Convicted former Khmer Rouge leader Kaing Guek Eav, also known as Duch, took the stand at Cambodia’s long-running genocide tribunal on Tuesday, as a witness against fellow former leaders Nuon Chea and Khieu Samphan.
Duch testified that Nuon Chea, the deputy secretary of the now-defunct Communist Party of Kampuchea, would have been aware that executions, torture, and medical testing were being carried out on inmates at the S-21 prison from August 1977, when the two first met.
Nuon Chea had been transferred to the same zone as Duch during that time and oversaw his work, Duch said.
“It was clear I was his subordinate, so in short he was aware of [the prison's management],” Duch told the United Nations-backed tribunal.
“I did not spend hours with him," Duch added. "My [first] meeting with Brother Nuon lasted for 10 minutes at the most."
Duch also testified that the prison management carried out medical testing on live prisoners, with the approval of high-ranking party leaders.
S-21 and other “security centres” were an integral part of the radical Khmer Rouge regime, which tried to restart Cambodia from Year Zero as a communist peasant utopia.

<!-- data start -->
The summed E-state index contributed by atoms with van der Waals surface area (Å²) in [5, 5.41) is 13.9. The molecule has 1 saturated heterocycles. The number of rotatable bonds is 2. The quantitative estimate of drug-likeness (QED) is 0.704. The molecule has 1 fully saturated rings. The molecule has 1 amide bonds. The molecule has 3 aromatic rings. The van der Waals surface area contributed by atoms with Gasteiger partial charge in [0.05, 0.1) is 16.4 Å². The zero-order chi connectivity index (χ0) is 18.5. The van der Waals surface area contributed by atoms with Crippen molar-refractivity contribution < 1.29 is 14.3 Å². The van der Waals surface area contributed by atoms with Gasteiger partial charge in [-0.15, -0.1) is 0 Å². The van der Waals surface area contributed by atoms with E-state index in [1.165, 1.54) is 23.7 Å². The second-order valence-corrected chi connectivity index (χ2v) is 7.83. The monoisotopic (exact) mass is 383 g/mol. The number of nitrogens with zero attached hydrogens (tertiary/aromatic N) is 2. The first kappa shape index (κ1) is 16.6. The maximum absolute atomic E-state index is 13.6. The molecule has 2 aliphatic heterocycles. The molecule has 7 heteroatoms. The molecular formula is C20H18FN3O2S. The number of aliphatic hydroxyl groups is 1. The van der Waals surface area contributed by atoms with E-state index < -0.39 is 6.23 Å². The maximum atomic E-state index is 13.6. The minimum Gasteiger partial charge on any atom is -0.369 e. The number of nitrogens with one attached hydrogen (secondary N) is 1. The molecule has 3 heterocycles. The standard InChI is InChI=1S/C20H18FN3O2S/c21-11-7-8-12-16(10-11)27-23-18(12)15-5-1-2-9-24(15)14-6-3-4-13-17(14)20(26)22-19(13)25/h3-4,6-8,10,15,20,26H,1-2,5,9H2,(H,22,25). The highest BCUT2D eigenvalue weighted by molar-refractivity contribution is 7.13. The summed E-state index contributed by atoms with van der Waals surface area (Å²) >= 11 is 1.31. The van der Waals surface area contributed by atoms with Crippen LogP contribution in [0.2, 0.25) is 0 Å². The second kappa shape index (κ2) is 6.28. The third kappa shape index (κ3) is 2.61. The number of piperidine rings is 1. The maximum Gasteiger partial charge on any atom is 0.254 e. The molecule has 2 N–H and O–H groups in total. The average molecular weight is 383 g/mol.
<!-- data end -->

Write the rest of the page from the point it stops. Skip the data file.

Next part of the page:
Duch said the policy of Khmer Rouge party leaders from 1971 onwards was to “smash” any enemies, a euphemism meaning execution.
Executions of entire families was common, he said. "After 1975 when the parents were taken away and killed, the children would be taken away and killed" also, he told the court.
So-called enemies of the people included former soldiers and officials of the previous Lon Nol regime, which was overthrown by the Khmer Rouge in April 1975, as well as intellectuals, foreigners, Buddhist monks, Muslims and purged party members.
Duch was convicted of crimes against humanity as the chairman of S-21 in 2010 and sentenced to life imprisonment in 2012.
Duch will provide nine days of testimony on crimes committed at Phnom Penh’s notorious prison, where some 14,000 suspected opponents of the regime and members of their families were tortured and executed.